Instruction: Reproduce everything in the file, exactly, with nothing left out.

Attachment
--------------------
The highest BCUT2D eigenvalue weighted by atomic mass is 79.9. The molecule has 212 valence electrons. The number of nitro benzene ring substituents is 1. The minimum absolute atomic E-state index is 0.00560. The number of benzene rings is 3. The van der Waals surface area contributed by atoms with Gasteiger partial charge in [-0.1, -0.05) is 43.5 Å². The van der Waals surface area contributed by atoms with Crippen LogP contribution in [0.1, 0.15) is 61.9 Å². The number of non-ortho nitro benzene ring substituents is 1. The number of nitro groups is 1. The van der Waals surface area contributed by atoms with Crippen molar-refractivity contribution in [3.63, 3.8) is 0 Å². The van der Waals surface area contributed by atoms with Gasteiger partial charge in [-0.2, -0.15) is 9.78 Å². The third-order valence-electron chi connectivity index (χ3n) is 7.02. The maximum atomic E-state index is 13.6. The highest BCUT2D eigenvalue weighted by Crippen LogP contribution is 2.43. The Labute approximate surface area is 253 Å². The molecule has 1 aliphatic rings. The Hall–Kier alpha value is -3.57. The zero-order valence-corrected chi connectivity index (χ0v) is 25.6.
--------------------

The highest BCUT2D eigenvalue weighted by atomic mass is 79.9. The molecule has 212 valence electrons. The number of nitro benzene ring substituents is 1. The minimum absolute atomic E-state index is 0.00560. The number of benzene rings is 3. The van der Waals surface area contributed by atoms with Gasteiger partial charge in [-0.1, -0.05) is 43.5 Å². The van der Waals surface area contributed by atoms with Crippen LogP contribution in [0.1, 0.15) is 61.9 Å². The number of non-ortho nitro benzene ring substituents is 1. The number of nitro groups is 1. The van der Waals surface area contributed by atoms with Crippen molar-refractivity contribution in [3.63, 3.8) is 0 Å². The van der Waals surface area contributed by atoms with Gasteiger partial charge in [-0.2, -0.15) is 9.78 Å². The third-order valence-electron chi connectivity index (χ3n) is 7.02. The maximum atomic E-state index is 13.6. The highest BCUT2D eigenvalue weighted by Crippen LogP contribution is 2.43. The Labute approximate surface area is 253 Å². The molecule has 1 aliphatic rings. The Hall–Kier alpha value is -3.57. The zero-order valence-corrected chi connectivity index (χ0v) is 25.6.